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Abu Dhabi, UAEWednesday 12 December 2018

Oil tops $70 a barrel as world trade tensions ease

Oil has recovered near January highs after US President Donald Trump last week appointed John Bolton as his national security adviser

Crude oil prices are up as tensions appear to lessen. Reuters
Crude oil prices are up as tensions appear to lessen. Reuters

Oil traded above $70 a barrel as global trade tensions showed signs of easing, countering concerns that US crude stockpiles may have resumed their expansion last week.

Brent for May settlement rose 85 cents to $70.97 a barrel on the London-based ICE Futures Europe exchange, after dropping 33 cents on Monday. The global benchmark traded at a $4.64 premium to West Texas Intermediate.

WTI futures in New York rose 1.1 per cent, remaining near the year’s highest close set in January at $66.14. A resurgence in risk appetite has helped lift markets from equities to commodities after a report that the Trump administration is urging China to lower tariffs on cars during talks to calm trade tensions. Yet a small estimated increase in US inventories is keeping a lid on oil-price gains.

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Oil has recovered near January highs after US President Donald Trump last week appointed John Bolton as his national security adviser, signalling the US may pursue a more hard-line approach against Iran and disrupt outflows from the Opec member. While global stockpiles are tightening in a sign that Opec's production cuts are working, fears still remain that surging US production could thwart those efforts.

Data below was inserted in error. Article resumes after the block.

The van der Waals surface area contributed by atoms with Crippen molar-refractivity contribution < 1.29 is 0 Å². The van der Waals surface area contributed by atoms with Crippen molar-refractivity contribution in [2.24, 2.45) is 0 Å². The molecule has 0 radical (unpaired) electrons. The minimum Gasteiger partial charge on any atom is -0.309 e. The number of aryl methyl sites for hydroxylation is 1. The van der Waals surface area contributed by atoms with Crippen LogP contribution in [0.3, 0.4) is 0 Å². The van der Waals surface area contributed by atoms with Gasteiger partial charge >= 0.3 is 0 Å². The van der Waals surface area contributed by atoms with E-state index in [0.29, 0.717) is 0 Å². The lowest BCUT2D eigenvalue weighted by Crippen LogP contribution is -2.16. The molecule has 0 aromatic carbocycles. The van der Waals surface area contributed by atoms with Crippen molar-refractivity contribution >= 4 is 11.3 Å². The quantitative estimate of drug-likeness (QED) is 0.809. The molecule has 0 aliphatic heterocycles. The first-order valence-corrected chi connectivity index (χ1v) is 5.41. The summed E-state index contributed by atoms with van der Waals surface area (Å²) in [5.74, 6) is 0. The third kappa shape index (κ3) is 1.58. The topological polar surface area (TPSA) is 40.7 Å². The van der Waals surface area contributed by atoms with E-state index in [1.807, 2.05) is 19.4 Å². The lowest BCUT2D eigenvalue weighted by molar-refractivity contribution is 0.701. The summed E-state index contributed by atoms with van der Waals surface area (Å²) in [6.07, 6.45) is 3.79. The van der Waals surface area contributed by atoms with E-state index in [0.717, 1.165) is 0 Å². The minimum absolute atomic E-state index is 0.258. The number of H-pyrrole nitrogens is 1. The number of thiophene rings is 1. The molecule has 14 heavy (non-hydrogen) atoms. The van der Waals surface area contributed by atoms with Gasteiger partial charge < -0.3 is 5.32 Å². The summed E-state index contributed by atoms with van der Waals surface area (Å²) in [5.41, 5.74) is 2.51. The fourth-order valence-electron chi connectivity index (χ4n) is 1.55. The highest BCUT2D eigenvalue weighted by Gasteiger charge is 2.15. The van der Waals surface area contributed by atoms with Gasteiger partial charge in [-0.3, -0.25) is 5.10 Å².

“Oil prices gained and now they’re testing this key resistance level” of the January high, said Hans Van Cleef, senior energy economist at ABN Amro. “We’re waiting for the inventory data to see if it can push prices higher. Markets expect them to remain little changed, so any surprise drop could do the trick.”

WTI crude for May delivery traded at $66.26 a barrel on the New York Mercantile Exchange, up 71 cents, at 8:39am New York time, after falling 33 cents on Monday. Total volume traded was about 31 percent below the 100-day average.